The sign's statistics are almost unimaginable: 16 miles of electrical cable; six miles of structural steel; half a million nuts and bolts. It stretches to a height of 340 ft, wraps around three sides of New York City's One Times Square building and takes up about as much space as 60 regular-sized billboards.
And, oh, it uses 12 million light-emitting diodes (LEDs). Yes, LEDs — those miniscule lamps commonly used in big screen TVs and Christmas lights. But here, they're illuminating an electronic billboard that covers nearly 16,000 sq ft.
Moreover, they're changing the face of multi-story building architecture by breathing life into one very large, very inanimate object. Gilmore Group, the New York-based designers who laid out the concept, sought to deliver an air of energy to One Times Square.
“They envisioned a building that would come alive with choreographed, inter-linked animations,” says Meric Adriansen, founding partner of D3 LED, the digital display engineering firm that turned the design in a technological reality for Walgreens Co. “All of the sides work together and the whole building lights up with color.”
When the “Walgreens' sign” lights up for the first time this fall, however, its engineers will know one big secret about the 30-story LED billboard: It's incredibly complex. Synchronizing 12 million LEDs on three sides of a skyscraper and displaying coherent animations requires more than the flip of a switch. To make it work, engineers had to choose the right LEDs, keep costs and power under control and develop a system that enables 20 computers to “talk” to 10,000 electronic modules at gigabit speeds.
“The Walgreens' sign had some incredible challenges as far as technology is concerned,” Adriansen says. “You have to remember: This isn't a still photograph. You've got all these controllers talking to the electronics and you're displaying an animation at 30 frames per second.”
Balancing the Budget
Luckily for D3 LED, the company designed big LED-based signs before, albeit none as gargantuan as the Walgreens' model. A year earlier, it completed a 3,200-sq-ft “super sign” for the American Broadcasting Co. (ABC), also in Times Square, which used 2 million LEDs in a complex pattern of curves.
“Typically, when you finish a sign like that one, you figure your glory will last for at least three or four years,” Adriansen says. “But a month after we finished, the Walgreens' job came along and suddenly we had to beat the ABC sign in technical sophistication, and deal with the fact that the new sign would be at least four times as large.”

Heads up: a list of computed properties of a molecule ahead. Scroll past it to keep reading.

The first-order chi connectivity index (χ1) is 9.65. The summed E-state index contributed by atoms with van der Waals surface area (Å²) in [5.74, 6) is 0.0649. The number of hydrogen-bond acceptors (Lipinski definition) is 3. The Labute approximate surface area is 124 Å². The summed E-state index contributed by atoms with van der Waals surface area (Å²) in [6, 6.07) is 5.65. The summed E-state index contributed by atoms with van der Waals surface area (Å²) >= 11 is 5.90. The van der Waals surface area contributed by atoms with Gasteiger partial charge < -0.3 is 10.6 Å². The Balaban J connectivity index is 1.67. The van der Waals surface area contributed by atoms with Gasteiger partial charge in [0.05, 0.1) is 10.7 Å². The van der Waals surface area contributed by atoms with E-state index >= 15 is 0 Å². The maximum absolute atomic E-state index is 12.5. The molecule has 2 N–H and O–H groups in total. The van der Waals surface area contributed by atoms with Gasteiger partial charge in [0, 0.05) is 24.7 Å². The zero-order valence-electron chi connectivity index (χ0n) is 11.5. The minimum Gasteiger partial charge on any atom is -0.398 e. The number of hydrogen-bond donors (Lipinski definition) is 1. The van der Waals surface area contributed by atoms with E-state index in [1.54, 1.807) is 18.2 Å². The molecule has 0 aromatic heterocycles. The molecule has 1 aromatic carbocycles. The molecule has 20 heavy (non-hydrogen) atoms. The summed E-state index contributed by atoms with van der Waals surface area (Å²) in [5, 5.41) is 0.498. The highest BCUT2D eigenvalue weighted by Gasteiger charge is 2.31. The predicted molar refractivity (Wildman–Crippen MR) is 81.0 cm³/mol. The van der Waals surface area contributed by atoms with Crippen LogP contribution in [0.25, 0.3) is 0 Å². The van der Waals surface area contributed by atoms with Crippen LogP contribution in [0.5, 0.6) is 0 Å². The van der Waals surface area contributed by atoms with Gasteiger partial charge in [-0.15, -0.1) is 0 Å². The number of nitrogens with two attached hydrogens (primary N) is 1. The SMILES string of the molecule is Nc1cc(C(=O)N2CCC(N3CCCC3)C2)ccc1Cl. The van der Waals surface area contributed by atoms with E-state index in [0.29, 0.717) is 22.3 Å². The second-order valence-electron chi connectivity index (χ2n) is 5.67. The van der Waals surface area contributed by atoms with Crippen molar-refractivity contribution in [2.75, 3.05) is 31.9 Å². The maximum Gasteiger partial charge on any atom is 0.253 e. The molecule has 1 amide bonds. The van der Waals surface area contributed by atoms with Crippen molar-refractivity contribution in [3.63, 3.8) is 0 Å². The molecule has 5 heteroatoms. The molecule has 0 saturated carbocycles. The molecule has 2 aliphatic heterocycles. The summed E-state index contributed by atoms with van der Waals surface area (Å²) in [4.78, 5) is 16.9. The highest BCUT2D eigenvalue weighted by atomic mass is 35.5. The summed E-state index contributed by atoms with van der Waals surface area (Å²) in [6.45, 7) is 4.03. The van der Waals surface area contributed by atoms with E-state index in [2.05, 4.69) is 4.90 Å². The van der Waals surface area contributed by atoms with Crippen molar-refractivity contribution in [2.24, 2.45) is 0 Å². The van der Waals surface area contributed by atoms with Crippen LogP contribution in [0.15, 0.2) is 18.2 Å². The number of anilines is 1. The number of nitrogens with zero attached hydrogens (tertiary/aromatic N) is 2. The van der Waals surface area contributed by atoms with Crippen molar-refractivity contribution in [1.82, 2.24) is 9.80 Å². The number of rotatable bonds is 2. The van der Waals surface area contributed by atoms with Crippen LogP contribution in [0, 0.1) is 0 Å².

While the ABC sign was far smaller than the Walgreens' version, it provided valuable lessons. Most importantly, it taught D3 LED engineers that the signage game was quickly changing. Because the cost of LEDs was dropping so fast, the company found it could push the technological envelope in ways it couldn't have only a few years earlier. Engineers learned they were able to quintuple the dot pitch (distance between LEDs) without raising the price. As a result, they could achieve a 25-fold increase in LEDs (five times in the vertical and horizontal directions), which, in turn, meant the display's resolution could be far greater.
On the Walgreens' sign, they quickly put those lessons to work. The sign, which consists of smaller main screens flanked by two giant slash-shaped displays on the building's sides, called for an entirely different design perspective. Teaming with Nichia America Corp., D3 LED engineers laid out a plan to vary the dot pitch and brightness of the devices at different locations around the sign. Near the top of the display, more than 300 ft above street level, they employed the brighter Nichia Super Oval 546 LEDs at a dot pitch of 24 mm. In the middle, they used Super Oval 346 LEDs at 12 mm and at the bottom, they wrapped the building in Nichia's 026 LEDs at dot pitches of 6 and 10 mm. In essence, they were trading resolution for brightness as they moved up the building.